What does "mind your p's and q's" mean and where did it originate?
There are multiple delightful and unproven theories about the origin of the phrase Mind your p's and q's. My favorite is that bartenders used to shout it during fights to tell people to watch their pints and quarts, but the Oxford English Dictionary says that particular origin story “can be neither substantiated or dismissed.”
All the reference books I checked say that the origin of the phrase is unknown. The earliest uses aren’t plural and don’t give any hint about the origin. Pee and kew simply meant “high quality.” For example, here’s a sentence from the year 1612:
Bring in a quart of Maligo, right true: And look, you Rogue, that it be Pee and Kew.
It could also mean “at your best.” Here’s an example from 1607:
At her p. and q. neither Marchantes Daughter, Aldermans Wife, young country Gentlewoman, nor Courtiers Mistris, can match her.
Nobody knows where we get the phrase Mind your p’s and q’s.
I’ve heard people say that it means “mind your pleases and your thank yous” as something an adult would say to a child or that it relates to choreographed dances that were performed in the French court, but there is no evidence to support these origins. Nor is there any evidence to back up that it comes from telling children to avoid mixing up the letters P and Q when they are learning to write or that it comes from typesetters mixing up the letter.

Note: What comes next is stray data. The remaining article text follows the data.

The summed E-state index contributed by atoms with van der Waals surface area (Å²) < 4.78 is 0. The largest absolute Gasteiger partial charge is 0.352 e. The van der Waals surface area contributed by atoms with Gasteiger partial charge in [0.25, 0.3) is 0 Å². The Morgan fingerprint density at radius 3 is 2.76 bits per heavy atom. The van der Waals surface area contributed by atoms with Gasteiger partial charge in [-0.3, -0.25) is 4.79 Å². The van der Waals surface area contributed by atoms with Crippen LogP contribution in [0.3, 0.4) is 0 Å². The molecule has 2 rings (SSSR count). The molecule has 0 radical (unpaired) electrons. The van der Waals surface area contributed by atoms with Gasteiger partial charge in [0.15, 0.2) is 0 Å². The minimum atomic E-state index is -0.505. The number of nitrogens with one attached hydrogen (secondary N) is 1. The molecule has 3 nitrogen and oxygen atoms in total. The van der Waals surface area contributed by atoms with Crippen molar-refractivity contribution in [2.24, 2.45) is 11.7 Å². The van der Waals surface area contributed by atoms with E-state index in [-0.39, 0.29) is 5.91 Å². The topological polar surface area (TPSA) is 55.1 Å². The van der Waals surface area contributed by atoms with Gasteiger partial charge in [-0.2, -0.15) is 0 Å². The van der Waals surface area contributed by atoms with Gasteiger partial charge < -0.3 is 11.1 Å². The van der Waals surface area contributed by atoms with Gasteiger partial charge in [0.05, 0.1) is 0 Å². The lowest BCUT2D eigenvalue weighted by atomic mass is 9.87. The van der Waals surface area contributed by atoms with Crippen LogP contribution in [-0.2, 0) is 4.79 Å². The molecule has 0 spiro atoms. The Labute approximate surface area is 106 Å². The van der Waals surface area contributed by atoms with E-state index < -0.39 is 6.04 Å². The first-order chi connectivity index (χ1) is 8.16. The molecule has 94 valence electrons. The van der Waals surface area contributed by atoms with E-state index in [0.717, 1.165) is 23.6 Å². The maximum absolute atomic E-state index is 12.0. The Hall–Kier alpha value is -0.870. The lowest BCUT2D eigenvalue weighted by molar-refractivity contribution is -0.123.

How to Write P’s and Q’s
If you’ve ever been to one of my book signings, it’s very likely that I wrote “Mind your p’s and q’s,” in your book. I think it’s a fun phrase, and I love that it uses an exception: The exception is that you normally don’t use apostrophes to make things plural, but you do use apostrophes to make single letters plural such as P and Q. The apostrophe is especially important when you are writing about A’s, I’s, and U’s because without the apostrophe, readers could easily think you are writing the words as, is, and us, but the rule applies to all single letters. You can write the letters themselves either uppercase or lowercase. That part is a style choice.
Ammer, C. “Mind one’s p’s and q’s.” The American Heritage Dictionary of Idioms. Houghton Mifflin Harcourt: New York. 2013. p. 295.
“P’s and Q’s, n.” Oxford English Dictionary, online edition. http://j.mp/1Jfgdd7 (subscription required, accessed June 1, 2015).